So this is the new option coming from Citrix which will replace Azure RemoteApp, now the cool thing about RemoteApp is that it was a per user per month model and included all the licenses (No RDS, no Storage, no Bandwidth) cost to worry about, there was of course the minimum of 20 users and lack of flexibility in some cases but they continued to irmprove the product over the last years.

Now  Azure RemoteApp was also integrated with AzureAD which made user administration easy for customers who for instnace were just using Office365 and needed access to some Windows applications. They could continue to use their same username & password when connecting to Azure RemoteApp.

Now since Azure RemoteApp is set to EoS (End-of-Sale) and XenApp Express will offer a migration program to migrate existing customers from RemoteApp to XenApp Express. Now some interesting things come to mind

1: Does it integrate with AzureAD?
2: What is the minimum user count?
3: Does it have the hybrid option as RemoteApp has?
4: How is it managed and from where?
5: What is the price going to look like?
6: Is it going to leverage NetScaler as well ?

Now there is tech preview that is going to be launched in Q4 which we can sign up for, but not all the details have been disclosed yet. But there was a session about it at Ignite which showed the steps for setting up XenApp Express which can be viewed here — https://myignite.microsoft.com/videos/2792?es_p=2724000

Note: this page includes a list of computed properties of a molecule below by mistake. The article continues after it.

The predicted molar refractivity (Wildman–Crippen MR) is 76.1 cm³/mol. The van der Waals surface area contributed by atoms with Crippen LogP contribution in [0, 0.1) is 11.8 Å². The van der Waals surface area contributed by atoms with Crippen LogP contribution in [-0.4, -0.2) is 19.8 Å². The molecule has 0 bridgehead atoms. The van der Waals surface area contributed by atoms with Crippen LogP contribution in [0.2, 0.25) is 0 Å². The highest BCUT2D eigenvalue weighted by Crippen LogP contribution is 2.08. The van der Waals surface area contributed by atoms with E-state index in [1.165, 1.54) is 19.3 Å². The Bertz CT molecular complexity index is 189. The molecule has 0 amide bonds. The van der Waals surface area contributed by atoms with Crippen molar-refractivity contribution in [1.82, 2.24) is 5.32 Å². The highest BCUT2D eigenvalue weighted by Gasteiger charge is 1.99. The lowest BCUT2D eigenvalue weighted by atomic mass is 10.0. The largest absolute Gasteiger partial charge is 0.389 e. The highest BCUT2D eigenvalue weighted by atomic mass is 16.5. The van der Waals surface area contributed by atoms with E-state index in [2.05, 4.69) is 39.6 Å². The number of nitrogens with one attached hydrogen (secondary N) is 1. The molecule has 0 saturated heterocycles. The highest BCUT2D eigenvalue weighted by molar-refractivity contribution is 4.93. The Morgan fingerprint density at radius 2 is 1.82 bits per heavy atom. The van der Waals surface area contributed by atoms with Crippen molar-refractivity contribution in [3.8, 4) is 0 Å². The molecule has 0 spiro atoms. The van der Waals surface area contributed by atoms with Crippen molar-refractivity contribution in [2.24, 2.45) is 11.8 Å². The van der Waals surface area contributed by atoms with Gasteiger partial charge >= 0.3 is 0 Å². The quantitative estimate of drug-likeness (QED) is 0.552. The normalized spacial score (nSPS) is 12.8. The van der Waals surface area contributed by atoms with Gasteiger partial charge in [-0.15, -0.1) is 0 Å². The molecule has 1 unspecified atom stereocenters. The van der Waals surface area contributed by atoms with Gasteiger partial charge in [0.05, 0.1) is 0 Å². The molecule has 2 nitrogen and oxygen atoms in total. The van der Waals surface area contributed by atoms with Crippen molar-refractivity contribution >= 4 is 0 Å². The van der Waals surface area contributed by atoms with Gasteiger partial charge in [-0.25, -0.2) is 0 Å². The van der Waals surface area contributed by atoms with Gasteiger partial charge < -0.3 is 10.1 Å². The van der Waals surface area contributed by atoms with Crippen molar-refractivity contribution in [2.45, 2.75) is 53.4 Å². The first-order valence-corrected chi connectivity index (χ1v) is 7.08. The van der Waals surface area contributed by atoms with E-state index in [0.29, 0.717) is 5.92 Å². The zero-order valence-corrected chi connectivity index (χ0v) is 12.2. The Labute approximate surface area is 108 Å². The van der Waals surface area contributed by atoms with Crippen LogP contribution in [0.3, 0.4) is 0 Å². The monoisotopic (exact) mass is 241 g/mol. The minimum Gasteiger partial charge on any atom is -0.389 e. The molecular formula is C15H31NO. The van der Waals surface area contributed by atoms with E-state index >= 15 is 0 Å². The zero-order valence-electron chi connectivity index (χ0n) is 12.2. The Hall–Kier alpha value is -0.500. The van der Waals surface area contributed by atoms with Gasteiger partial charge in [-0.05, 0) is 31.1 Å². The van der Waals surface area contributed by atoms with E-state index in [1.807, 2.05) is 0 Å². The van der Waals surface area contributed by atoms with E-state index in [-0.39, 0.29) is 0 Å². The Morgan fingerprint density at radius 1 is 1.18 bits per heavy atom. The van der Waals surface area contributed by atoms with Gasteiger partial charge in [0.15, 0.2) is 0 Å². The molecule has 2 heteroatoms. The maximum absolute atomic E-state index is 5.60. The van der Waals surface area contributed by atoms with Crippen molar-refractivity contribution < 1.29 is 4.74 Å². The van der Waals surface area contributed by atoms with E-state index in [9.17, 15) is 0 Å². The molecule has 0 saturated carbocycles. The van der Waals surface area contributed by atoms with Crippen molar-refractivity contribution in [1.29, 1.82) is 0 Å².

Now the feature is going to be available in the Azure Marketplace and when a users activates the feature he will be redirected to the Citrix Cloud management portal, you create an App Collection where you can choose a pre defined image or you can upload your custom image with LoB. Or you can use domain or non-domained joined machines, but this feature is going to create a set of resources within an existing Azure Resource Group and a virtual network and it also seems like it is integrated with regular Active Directory and not AzureAD.

So I have to say that XenApp Express so far is not impressing me compared with the simplicity that Azure RemoteApp has, of course Citrix has alot of more protocol advancements compared to RDS but the main reason that people or customers choose RemoteApp is because of the pricing, simplicity and autoscaling.

It actually seems like a regular Citrix Cloud offering with Image management using Citrix Cloud and joining the VDA to domains uattended.